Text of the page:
I put in 'have you any salt?' which is probably a bit too much Irish-English to be translated properly.
well it says saltet which is the salt so that is probably why it didn't take any salt
Old English or Anglo-Saxon is a separate language, spoken vaguely around AD 500-1000. Middle English is the next half-millennium, and then Modern English is the period since then. "Have you the..." is contemporary Modern English that was fully standard until the mid 20th century, and is a less common but still current variant in use to this day.
So no, not Old English.
I don't know where you're from but this is still used in everyday language in England.
Thesentence structure in swedish is so much like that of english but It seems that it doesn't have helping verbs like do and does in making questions and negative forms.
Not unless you mean to express that you're surprised the person has the salt.
I put "you have the salt?" and it counted it wrong... would this be a incorrect translation?
"you have the salt?" would only be understood as a question with the proper rising inflection at the end of the sentence. Although your translation would be understood, duolingo expects you to use the auxiliary construction (DO you have the salt?) to translate questions.
That would be an incredulous checking of whether the person had the salt. The actual question must be phrased as a question in English. It's not optional as in languages like French.
Yep while we translate to english we have to use "do" in this scenario to make it perfect question.. so correct sentance would be 'do you have salt?'
Of course these are two different languages,even though they share common roots but the stems may vary.
Why is it that way in Swedish? Because Swedish expresses questions like that.
Word for word, it is "Have you salt-the?".
In English this is traditionally "Have you the salt?" (i.e. the question is formed exactly as in Swedish), but the modern English tendency is towards auxiliary verbs, so we tend to modify it to "Have you got the salt?" or "Do you have the salt?".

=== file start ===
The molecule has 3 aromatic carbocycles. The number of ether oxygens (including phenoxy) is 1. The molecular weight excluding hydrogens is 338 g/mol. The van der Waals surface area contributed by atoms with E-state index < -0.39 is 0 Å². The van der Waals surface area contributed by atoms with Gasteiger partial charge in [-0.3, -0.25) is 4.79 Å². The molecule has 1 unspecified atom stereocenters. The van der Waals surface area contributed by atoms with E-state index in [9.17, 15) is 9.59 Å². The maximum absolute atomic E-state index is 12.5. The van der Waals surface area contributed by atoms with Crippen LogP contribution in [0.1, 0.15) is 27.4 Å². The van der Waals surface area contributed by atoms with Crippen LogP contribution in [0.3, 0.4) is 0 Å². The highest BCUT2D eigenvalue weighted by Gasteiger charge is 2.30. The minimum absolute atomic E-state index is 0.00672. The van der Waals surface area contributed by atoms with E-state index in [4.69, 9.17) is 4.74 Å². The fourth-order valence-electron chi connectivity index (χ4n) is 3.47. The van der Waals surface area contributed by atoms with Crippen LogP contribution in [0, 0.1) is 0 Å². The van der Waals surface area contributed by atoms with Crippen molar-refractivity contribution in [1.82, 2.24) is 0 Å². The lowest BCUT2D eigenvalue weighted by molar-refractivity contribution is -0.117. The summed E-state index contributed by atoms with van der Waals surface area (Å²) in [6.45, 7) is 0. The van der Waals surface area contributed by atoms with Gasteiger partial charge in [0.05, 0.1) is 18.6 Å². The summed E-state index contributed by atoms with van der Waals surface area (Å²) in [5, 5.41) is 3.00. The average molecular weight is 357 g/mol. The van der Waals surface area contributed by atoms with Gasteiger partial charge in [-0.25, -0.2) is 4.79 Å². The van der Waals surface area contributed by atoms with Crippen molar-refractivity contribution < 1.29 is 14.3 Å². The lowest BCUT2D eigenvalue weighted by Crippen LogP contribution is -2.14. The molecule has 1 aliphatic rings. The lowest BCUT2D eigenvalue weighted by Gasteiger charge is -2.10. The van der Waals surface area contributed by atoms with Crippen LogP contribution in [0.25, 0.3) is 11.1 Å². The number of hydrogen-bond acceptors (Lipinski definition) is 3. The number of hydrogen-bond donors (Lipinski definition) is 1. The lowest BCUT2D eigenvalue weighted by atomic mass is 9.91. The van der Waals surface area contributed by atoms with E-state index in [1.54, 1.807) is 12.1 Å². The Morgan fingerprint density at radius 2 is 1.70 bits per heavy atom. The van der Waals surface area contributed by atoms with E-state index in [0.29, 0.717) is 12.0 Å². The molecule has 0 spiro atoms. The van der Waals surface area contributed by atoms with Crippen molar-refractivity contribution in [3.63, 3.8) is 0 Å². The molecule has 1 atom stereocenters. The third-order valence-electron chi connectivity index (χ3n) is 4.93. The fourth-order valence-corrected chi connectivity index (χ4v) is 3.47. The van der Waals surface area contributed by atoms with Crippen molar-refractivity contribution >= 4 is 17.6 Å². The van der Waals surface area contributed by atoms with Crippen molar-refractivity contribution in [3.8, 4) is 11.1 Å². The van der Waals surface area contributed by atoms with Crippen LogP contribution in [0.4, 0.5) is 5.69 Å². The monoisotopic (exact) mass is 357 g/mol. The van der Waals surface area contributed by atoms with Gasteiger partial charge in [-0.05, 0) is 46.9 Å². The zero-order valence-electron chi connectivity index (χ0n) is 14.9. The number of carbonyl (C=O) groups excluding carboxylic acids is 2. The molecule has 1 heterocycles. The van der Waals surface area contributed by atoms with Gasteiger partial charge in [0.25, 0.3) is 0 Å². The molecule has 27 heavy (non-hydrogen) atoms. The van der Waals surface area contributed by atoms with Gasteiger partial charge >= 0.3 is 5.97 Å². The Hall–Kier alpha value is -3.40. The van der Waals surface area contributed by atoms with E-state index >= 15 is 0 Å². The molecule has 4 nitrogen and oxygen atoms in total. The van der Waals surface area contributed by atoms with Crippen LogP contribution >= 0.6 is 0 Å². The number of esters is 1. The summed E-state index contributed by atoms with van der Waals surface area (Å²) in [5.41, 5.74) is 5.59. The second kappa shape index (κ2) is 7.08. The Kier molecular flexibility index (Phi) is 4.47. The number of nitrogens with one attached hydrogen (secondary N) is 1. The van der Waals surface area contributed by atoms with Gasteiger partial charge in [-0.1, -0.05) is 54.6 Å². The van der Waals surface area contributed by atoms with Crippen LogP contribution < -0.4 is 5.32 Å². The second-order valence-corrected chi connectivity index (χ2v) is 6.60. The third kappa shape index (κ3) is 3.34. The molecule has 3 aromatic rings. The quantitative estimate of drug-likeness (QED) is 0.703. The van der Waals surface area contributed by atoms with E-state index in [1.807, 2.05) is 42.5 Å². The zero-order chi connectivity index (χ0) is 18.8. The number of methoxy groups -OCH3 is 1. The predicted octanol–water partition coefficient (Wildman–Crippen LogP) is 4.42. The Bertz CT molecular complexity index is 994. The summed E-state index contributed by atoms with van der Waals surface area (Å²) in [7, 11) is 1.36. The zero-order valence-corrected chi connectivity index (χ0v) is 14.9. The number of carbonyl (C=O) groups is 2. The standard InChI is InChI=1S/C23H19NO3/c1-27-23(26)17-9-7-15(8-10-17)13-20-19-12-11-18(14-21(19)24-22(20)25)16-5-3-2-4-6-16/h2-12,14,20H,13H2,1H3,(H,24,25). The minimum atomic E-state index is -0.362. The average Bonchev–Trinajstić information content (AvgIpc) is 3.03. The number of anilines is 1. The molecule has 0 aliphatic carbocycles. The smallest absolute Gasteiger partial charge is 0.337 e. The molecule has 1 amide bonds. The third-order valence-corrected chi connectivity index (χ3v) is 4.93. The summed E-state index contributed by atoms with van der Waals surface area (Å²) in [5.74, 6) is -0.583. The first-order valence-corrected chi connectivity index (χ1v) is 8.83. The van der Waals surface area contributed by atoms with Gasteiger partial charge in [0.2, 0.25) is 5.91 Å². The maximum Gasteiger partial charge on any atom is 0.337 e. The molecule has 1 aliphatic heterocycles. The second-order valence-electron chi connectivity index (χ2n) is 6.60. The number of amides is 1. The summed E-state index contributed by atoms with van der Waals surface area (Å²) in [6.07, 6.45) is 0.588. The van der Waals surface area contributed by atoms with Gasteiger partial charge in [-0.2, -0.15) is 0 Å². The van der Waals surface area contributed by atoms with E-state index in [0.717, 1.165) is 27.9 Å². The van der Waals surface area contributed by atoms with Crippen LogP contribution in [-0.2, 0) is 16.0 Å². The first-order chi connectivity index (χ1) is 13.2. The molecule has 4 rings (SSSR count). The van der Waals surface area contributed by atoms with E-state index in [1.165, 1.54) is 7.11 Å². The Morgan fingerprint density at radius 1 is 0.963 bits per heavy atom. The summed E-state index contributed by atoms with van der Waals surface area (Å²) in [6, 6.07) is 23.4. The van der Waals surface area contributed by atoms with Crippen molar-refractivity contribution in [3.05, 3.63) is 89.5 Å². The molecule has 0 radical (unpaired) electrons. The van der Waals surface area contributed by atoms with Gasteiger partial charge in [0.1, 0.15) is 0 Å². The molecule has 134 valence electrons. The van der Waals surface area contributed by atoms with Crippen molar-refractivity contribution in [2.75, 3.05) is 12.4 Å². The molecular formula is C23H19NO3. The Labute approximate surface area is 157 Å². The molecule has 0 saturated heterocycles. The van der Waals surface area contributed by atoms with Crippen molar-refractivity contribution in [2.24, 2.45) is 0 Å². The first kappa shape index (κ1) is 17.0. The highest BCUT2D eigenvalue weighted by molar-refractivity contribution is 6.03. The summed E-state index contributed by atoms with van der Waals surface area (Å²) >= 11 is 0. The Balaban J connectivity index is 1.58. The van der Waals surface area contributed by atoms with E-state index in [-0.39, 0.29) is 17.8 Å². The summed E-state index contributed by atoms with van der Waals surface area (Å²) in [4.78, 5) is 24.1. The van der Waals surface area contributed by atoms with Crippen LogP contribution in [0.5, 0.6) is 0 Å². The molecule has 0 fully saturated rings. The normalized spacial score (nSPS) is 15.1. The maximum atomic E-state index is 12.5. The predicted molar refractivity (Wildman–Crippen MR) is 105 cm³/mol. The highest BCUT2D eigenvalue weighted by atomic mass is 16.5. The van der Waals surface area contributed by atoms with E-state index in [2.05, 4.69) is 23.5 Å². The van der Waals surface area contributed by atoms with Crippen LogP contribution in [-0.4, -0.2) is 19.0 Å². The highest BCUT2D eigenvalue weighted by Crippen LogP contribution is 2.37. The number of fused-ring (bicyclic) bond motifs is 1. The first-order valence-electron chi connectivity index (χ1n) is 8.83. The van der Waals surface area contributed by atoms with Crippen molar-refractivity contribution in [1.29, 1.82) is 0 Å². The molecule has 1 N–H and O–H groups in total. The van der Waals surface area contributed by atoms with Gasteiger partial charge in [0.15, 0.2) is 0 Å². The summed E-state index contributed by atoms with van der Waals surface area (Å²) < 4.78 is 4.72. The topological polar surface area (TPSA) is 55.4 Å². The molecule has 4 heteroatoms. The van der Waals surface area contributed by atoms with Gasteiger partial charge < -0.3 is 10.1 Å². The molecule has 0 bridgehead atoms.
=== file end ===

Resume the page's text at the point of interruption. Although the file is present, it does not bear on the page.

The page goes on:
It's the English that is a bit baffling. The Swedish is rather straight-forward.
It's swapped to imply that it's a question, instead of the "do" that English has to indicate a question.
I find english and swedish a bit interesting when it comes to asking questions. In portuguese we simply use different intonation at the end of the question when speaking, and simply ? when writing without changing the order in which the words are written/spoken.
Is there a translation for "Haven't you got any salt?" or is that informal in Swedish?
me: Have you got the salt ? friend : No why ? me: shush...shush... it is a need and quiet down! (speaking quietly in a angry voice) *Screaming GO GET IT !
Hmm. To me the first answer is "do you have the salt" then "have you the salt" (old fashioned). To me "have you got the salt" means something more active than mere possession, along the lines of "have you acquired/brought/taken the salt.". For example, someone is asked to bring things for the supper table, they come and one asks "have you got the salt". So, the question:. How broad is the meaning of "har"?